Vice President Al Gore and Health and Human Services Secretary Donna Shalala yesterday unveiled a Web site that links dozens of federal health services into one searchable catalog they say will help consumers find health information faster and more easily than ever before.
The new Web site, called Healthfinder (www.healthfinder.gov), is the second federal online service that allows people to visit one Web site to find information on a topic for which they would previously have had to contact dozens of agencies. It is based on the model used by the U.S. Business Advisor (www.business.gov), a one-stop electronic government resource for business owners. Healthfinder links to information from more than a dozen HHS offices and a dozen other agencies, creating a single gateway to health resources administered by the federal government.
Vice President Gore, in a videotaped address to a health information conference held at Georgetown University this week, said "Healthfinder will provide the public with easier access to more quality federal consumer health information than is available now from any single source on the World Wide Web."
Healthfinder is a gateway Web site, which means no original health information is kept there. Instead, Healthfinder is an index of links to documents, libraries, agency information, and on-line discussion groups housed on other sites.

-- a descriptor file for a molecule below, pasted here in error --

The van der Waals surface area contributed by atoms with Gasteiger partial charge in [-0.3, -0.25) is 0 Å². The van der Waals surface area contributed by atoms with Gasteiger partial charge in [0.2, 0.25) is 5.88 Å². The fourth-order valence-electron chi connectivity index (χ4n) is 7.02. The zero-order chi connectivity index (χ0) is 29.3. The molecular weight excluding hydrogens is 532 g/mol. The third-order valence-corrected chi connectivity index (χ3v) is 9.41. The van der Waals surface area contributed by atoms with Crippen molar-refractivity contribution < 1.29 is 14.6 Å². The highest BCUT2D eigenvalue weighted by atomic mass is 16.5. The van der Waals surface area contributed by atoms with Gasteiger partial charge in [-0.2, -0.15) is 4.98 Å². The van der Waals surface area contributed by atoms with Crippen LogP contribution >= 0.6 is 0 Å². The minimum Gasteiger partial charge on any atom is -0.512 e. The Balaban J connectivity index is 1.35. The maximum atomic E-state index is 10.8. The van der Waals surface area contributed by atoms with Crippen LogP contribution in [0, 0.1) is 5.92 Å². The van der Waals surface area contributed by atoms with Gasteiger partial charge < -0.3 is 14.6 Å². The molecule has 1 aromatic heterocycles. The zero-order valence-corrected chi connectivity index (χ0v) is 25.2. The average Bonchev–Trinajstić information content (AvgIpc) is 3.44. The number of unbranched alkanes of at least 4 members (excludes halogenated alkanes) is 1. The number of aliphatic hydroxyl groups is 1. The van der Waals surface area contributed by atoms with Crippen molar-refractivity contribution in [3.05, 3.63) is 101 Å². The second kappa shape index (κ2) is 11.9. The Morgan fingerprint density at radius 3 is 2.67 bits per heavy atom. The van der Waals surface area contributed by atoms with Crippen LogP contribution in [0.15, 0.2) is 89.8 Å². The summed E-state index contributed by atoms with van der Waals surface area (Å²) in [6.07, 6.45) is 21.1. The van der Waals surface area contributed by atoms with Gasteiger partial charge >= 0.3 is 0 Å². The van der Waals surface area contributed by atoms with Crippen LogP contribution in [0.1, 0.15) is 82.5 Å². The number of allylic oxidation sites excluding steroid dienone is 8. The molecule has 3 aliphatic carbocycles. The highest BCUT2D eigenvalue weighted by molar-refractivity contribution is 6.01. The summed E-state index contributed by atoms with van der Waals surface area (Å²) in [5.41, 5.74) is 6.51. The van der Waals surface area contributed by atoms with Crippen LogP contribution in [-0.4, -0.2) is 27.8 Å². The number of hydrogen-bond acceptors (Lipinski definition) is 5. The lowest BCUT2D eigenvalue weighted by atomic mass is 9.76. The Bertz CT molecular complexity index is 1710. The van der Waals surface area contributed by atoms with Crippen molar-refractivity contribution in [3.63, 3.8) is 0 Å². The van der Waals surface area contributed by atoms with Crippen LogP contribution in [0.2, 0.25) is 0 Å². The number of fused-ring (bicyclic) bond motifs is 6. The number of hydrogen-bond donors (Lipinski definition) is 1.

David Baker, a senior analyst at the HHS's Office of Disease Prevention and Health Promotion and Healthfinder's designer, demonstrated how a search on a health topic like breast cancer using one of the large Internet search engines like AltaVista or Yahoo! returns over 40,000 related links. Healthfinder allows people to conduct controlled searches of health information that prevent them from being deluged with information that may only be somewhat related to their topic of interest.
"We already have gigabytes of health information out there, in the uncharted realms of cyberspace or, as some have described it, 'cyber clutter,'" Shalala said. "We need to say goodbye to the days when surfing the Internet for health information often meant navigating waves of confusing information from a swell of unreliable sources. It's time to give the people of this country a smoother ride."
Healthfinder gives users three options to conduct a search. First, a user can select a letter of the alphabet and then choose a topic under that letter. The search can be narrowed by selecting a population group--women, minorities or children, for example--or by choosing to search for organizations' contact information only or for all Web resources.
The second search option is a list of toll-free numbers and information clearinghouses that users can browse to find the topic they're looking for.
Third, users are given a list of popular topics to choose from, ranging from AIDS to cancer to smoking.
"Since the day I arrived at our department, I made it clear that the era of public health brochures is over," Shalala said. "I knew that to keep up with today's fast-paced, global information technology, we had to improve our ability to reach people in the right way, at the right time, with just the right health information. And I knew the Internet and the World Wide Web, and other exciting gateways, could help us do exactly that."
Healthfinder links to more than 200 federal Web sites, 350 state, local, non-profit, and university sites, and nearly 500 health documents.